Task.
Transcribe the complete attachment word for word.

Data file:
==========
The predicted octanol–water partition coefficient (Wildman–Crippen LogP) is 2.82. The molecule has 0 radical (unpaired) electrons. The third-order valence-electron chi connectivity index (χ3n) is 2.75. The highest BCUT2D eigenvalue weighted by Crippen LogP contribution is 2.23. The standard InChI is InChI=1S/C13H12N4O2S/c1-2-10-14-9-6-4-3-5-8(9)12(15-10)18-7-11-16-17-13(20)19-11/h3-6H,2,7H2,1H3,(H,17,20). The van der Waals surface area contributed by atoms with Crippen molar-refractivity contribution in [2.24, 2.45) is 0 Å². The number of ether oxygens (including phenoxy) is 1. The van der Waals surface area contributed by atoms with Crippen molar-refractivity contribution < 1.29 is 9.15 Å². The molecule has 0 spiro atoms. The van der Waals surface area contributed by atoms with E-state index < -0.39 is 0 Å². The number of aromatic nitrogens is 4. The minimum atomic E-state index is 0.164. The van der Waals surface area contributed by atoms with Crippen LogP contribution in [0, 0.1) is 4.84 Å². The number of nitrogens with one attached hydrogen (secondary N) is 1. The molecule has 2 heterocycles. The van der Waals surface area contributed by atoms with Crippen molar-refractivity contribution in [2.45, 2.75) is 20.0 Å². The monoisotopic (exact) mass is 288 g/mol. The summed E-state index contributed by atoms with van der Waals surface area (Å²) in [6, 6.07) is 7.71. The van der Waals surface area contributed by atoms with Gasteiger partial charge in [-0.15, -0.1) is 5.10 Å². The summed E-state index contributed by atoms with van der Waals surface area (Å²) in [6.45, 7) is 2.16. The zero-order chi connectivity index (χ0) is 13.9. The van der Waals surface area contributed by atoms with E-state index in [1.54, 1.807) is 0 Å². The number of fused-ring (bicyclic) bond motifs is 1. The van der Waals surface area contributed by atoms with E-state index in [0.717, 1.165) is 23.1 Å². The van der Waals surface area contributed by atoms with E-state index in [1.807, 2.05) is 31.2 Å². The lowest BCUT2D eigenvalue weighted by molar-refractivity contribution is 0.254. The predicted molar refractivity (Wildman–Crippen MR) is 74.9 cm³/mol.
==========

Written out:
The predicted octanol–water partition coefficient (Wildman–Crippen LogP) is 2.82. The molecule has 0 radical (unpaired) electrons. The third-order valence-electron chi connectivity index (χ3n) is 2.75. The highest BCUT2D eigenvalue weighted by Crippen LogP contribution is 2.23. The standard InChI is InChI=1S/C13H12N4O2S/c1-2-10-14-9-6-4-3-5-8(9)12(15-10)18-7-11-16-17-13(20)19-11/h3-6H,2,7H2,1H3,(H,17,20). The van der Waals surface area contributed by atoms with Crippen molar-refractivity contribution in [2.24, 2.45) is 0 Å². The number of ether oxygens (including phenoxy) is 1. The van der Waals surface area contributed by atoms with Crippen molar-refractivity contribution < 1.29 is 9.15 Å². The molecule has 0 spiro atoms. The van der Waals surface area contributed by atoms with E-state index < -0.39 is 0 Å². The number of aromatic nitrogens is 4. The minimum atomic E-state index is 0.164. The van der Waals surface area contributed by atoms with Crippen LogP contribution in [0, 0.1) is 4.84 Å². The number of nitrogens with one attached hydrogen (secondary N) is 1. The molecule has 2 heterocycles. The van der Waals surface area contributed by atoms with Crippen molar-refractivity contribution in [2.45, 2.75) is 20.0 Å². The monoisotopic (exact) mass is 288 g/mol. The summed E-state index contributed by atoms with van der Waals surface area (Å²) in [6, 6.07) is 7.71. The van der Waals surface area contributed by atoms with Gasteiger partial charge in [-0.15, -0.1) is 5.10 Å². The summed E-state index contributed by atoms with van der Waals surface area (Å²) in [6.45, 7) is 2.16. The zero-order chi connectivity index (χ0) is 13.9. The van der Waals surface area contributed by atoms with E-state index in [1.54, 1.807) is 0 Å². The number of fused-ring (bicyclic) bond motifs is 1. The van der Waals surface area contributed by atoms with E-state index in [0.717, 1.165) is 23.1 Å². The van der Waals surface area contributed by atoms with E-state index in [1.807, 2.05) is 31.2 Å². The lowest BCUT2D eigenvalue weighted by molar-refractivity contribution is 0.254. The predicted molar refractivity (Wildman–Crippen MR) is 74.9 cm³/mol.